The Rise of Social TV (and what it means for marketers)

Image source: ClickZ.com

Image source: ClickZ.com

We all know television is in a state of flux. Between the popularity of streaming services like Netflix and Hulu, and a growing number of millennials cutting the cord to avoid rising cable bills, it’s no wonder TV execs are scrambling for the “next big thing.”

Well, the next big thing may be here already. Social TV, the integration of social elements with TV to create a dual-screen experience, is on the rise and proving quite popular. According to Mobile Marketer, brands like ABC who have integrated hashtags into their TV experience have seen immense participation across the Twittersphere. Another example is Discovery Channel’s Shark Week—the channel’s iPad app featured content intended to be consumed while users watched Shark Week on TV. SproutSocial reported that this campaign led to more than 13 million people having 21 million interactions with Shark Week on Facebook.

It’s no surprise that this trend is most prominent amongst millennials. Deloitte’s Digital Democracy survey (released in Spring 2014) found that 48% of millennials say they use a social network while watching TV. 86% of all US consumers say they are multitasking while watching TV, up from 72% two years prior.

So what does this mean for marketers? We should be thinking about an integrated approach when engaging consumers through TV. If we want our audience’s full attention, we need to take over their TVs and the device in their hands. But, heed this good advice from Clickz: “Before deciding whether you should spend your marketing budget on a social TV campaign, take a close look at your brand. If you think your brand does not have a lot to say in the space, look for other channels to engage your audience.”

Further reading:

-Posted by Elizabeth Pace

NYC Removes Mobile Beacons after BuzzFeed Article Blasts Privacy Issues

Image source: BuzzFeed.com

Image source: BuzzFeed.com

An NYC agency approved hundreds of beacons—devices that can push ads and track mobile devices—to be installed in phone booths around Manhattan. But after BuzzFeed published an article about the beacons yesterday, City Hall promptly requested that they be removed.

As BuzzFeed reported, the beacons were installed without any public notice. This is problematic because of the potential privacy issues. BuzzFeed wrote, “The spread of beacon technology to public spaces could turn any city into a giant matrix of hidden commercialization.” Because the beacons can track the location of the public’s personal mobile devices, privacy advocates are concerned about the lack of transparency.

Hours after BuzzFeed published its article, City Hall requested that the beacons be removed. According to the Wall Street Journal, transparency is critical when using new technologies such as beacons: “It shows that while marketers tend to get jazzed about new advertising technologies, it is important not to creep consumers out or try to dupe them.”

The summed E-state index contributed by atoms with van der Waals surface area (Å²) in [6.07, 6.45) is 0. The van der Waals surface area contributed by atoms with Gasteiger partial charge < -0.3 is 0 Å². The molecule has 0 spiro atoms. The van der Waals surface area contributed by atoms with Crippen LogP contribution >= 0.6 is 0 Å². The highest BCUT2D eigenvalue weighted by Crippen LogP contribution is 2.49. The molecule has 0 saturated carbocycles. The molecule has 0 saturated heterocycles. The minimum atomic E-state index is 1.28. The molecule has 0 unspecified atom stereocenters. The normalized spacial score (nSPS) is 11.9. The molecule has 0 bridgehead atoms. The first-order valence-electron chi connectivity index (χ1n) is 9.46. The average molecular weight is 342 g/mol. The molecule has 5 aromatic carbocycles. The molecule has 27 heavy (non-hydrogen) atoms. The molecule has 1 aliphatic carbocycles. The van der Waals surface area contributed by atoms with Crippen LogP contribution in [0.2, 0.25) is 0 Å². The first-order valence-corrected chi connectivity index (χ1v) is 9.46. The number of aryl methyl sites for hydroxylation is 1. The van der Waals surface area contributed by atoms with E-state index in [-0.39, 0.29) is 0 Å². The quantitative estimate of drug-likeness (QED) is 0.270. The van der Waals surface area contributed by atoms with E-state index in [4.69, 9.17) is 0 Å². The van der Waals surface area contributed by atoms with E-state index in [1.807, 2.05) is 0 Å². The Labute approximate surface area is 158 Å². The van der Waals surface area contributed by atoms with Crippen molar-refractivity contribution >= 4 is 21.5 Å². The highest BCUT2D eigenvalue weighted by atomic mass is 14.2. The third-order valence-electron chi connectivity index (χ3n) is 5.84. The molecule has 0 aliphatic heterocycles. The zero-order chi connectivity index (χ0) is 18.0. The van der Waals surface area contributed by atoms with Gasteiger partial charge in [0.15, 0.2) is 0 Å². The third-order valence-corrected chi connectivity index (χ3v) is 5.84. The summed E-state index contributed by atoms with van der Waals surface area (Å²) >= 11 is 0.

Further reading:

-Posted by Elizabeth Pace

Will Programmatic Advertising Stifle Creativity?

Image source: Maxusglobal.us

Image source: Maxusglobal.us

Programmatic advertising was a hot topic at Advertising Week in NYC this year. The 5-day event, which draws to a close tomorrow October 3rd, features more than 200 events including seminars and workshops that focus on key business drivers in advertising and marketing. (For a further dive into what exactly “programmatic” means, read this Aspiring CMO post from July.)

On Wednesday, Havas Chief Executive Yannick Bollore spoke about programmatic advertising and whether it threatens to stifle creative output from execs. “Algorithm will never replace the creative director; I’m not worried at all for the future of creativity,” said Mr. Bollore.

Despite Mr. Bollore’s confidence that human creativity will always remain at the heart of advertising, Business Insider’s Programmatic Advertising Report claims “Programmatic platforms are on pace to fundamentally reshape the entire digital advertising landscape.” The report found that real-time-bidding (RTB), one of the key components to programmatic buying, will account for over $18.2 billion in U.S. digital ad revenues in 2018, up from $3.1 billion in 2013.

There is no doubt programmatic advertising will garner an increasingly large investment from marketers in the coming years, but creativity remains crucial for the success of any campaign. While programmatic may cut out some of the middle men/women who plan, buy and optimize campaigns, it doesn’t replace the human ideas that fuel ad concepts.

I whole-heartedly agree with Mr. Bollore that art and science can, and must, coexist in the new advertising age. According to Mr. Bollore, “It is nonsense to oppose data with creative, and to oppose emotion with rationality. A combination of the two can completely work.”

Further reading:

-Posted by Elizabeth Pace